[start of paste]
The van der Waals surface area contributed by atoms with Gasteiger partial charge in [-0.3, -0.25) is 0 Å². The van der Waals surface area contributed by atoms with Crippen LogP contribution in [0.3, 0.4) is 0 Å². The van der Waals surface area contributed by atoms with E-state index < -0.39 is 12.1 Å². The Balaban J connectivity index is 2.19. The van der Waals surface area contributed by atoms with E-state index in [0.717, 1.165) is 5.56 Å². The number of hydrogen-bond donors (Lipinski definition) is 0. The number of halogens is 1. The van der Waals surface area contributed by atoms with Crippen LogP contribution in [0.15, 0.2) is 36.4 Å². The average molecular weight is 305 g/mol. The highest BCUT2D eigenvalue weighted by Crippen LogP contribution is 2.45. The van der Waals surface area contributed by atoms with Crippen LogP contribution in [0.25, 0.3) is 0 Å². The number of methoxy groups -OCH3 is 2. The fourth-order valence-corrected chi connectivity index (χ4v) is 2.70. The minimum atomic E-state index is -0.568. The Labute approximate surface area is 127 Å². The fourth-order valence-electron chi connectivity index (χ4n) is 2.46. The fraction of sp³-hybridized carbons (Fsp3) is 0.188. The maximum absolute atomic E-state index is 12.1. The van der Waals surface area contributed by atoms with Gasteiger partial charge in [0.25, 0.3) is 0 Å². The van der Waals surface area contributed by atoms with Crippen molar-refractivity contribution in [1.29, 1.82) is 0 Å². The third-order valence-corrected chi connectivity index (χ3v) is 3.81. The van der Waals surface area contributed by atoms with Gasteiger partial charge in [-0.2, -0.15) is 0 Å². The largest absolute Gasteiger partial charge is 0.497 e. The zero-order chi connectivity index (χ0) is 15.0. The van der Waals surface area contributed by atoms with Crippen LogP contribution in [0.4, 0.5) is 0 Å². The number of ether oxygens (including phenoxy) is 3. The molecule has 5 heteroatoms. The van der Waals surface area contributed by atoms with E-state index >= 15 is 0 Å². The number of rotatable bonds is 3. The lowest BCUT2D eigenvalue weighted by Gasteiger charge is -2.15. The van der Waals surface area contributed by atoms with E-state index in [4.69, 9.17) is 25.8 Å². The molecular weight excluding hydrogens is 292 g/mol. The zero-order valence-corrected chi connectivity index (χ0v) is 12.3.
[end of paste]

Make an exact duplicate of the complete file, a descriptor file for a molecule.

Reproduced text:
The van der Waals surface area contributed by atoms with Gasteiger partial charge in [-0.3, -0.25) is 0 Å². The van der Waals surface area contributed by atoms with Crippen LogP contribution in [0.3, 0.4) is 0 Å². The van der Waals surface area contributed by atoms with E-state index < -0.39 is 12.1 Å². The Balaban J connectivity index is 2.19. The van der Waals surface area contributed by atoms with E-state index in [0.717, 1.165) is 5.56 Å². The number of hydrogen-bond donors (Lipinski definition) is 0. The number of halogens is 1. The van der Waals surface area contributed by atoms with Crippen LogP contribution in [0.15, 0.2) is 36.4 Å². The average molecular weight is 305 g/mol. The highest BCUT2D eigenvalue weighted by Crippen LogP contribution is 2.45. The van der Waals surface area contributed by atoms with Crippen LogP contribution in [0.25, 0.3) is 0 Å². The number of methoxy groups -OCH3 is 2. The fourth-order valence-corrected chi connectivity index (χ4v) is 2.70. The minimum atomic E-state index is -0.568. The Labute approximate surface area is 127 Å². The fourth-order valence-electron chi connectivity index (χ4n) is 2.46. The fraction of sp³-hybridized carbons (Fsp3) is 0.188. The maximum absolute atomic E-state index is 12.1. The van der Waals surface area contributed by atoms with Gasteiger partial charge in [0.25, 0.3) is 0 Å². The van der Waals surface area contributed by atoms with Crippen molar-refractivity contribution in [1.29, 1.82) is 0 Å². The third-order valence-corrected chi connectivity index (χ3v) is 3.81. The van der Waals surface area contributed by atoms with Gasteiger partial charge in [-0.2, -0.15) is 0 Å². The largest absolute Gasteiger partial charge is 0.497 e. The zero-order chi connectivity index (χ0) is 15.0. The van der Waals surface area contributed by atoms with Crippen LogP contribution in [0.4, 0.5) is 0 Å². The number of ether oxygens (including phenoxy) is 3. The molecule has 5 heteroatoms. The van der Waals surface area contributed by atoms with E-state index >= 15 is 0 Å². The number of rotatable bonds is 3. The lowest BCUT2D eigenvalue weighted by Gasteiger charge is -2.15. The van der Waals surface area contributed by atoms with E-state index in [4.69, 9.17) is 25.8 Å². The molecular weight excluding hydrogens is 292 g/mol. The zero-order valence-corrected chi connectivity index (χ0v) is 12.3.